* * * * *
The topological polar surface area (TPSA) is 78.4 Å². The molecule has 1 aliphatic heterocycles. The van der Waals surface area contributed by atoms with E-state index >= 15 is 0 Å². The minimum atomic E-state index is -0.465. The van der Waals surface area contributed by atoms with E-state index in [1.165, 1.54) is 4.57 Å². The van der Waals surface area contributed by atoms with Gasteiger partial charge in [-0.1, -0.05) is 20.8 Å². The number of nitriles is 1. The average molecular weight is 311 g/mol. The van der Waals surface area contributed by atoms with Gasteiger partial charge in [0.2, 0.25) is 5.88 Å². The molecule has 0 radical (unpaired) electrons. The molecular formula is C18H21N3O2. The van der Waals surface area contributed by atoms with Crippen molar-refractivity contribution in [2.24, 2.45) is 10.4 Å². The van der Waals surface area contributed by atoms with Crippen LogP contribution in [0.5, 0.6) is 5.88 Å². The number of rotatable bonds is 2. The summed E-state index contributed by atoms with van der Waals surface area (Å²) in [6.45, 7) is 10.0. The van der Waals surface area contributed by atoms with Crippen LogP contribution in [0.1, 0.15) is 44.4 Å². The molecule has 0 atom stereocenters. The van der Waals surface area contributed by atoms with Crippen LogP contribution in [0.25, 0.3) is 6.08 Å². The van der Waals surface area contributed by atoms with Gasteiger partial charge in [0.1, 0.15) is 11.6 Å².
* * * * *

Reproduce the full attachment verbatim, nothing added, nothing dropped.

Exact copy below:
The topological polar surface area (TPSA) is 78.4 Å². The molecule has 1 aliphatic heterocycles. The van der Waals surface area contributed by atoms with E-state index >= 15 is 0 Å². The minimum atomic E-state index is -0.465. The van der Waals surface area contributed by atoms with E-state index in [1.165, 1.54) is 4.57 Å². The van der Waals surface area contributed by atoms with Gasteiger partial charge in [-0.1, -0.05) is 20.8 Å². The number of nitriles is 1. The average molecular weight is 311 g/mol. The van der Waals surface area contributed by atoms with Gasteiger partial charge in [0.2, 0.25) is 5.88 Å². The molecule has 0 radical (unpaired) electrons. The molecular formula is C18H21N3O2. The van der Waals surface area contributed by atoms with Crippen molar-refractivity contribution in [2.24, 2.45) is 10.4 Å². The van der Waals surface area contributed by atoms with Crippen LogP contribution in [0.5, 0.6) is 5.88 Å². The number of rotatable bonds is 2. The summed E-state index contributed by atoms with van der Waals surface area (Å²) in [6.45, 7) is 10.0. The van der Waals surface area contributed by atoms with Crippen LogP contribution in [0.1, 0.15) is 44.4 Å². The molecule has 0 atom stereocenters. The van der Waals surface area contributed by atoms with Crippen LogP contribution in [0.25, 0.3) is 6.08 Å². The van der Waals surface area contributed by atoms with Gasteiger partial charge in [0.1, 0.15) is 11.6 Å².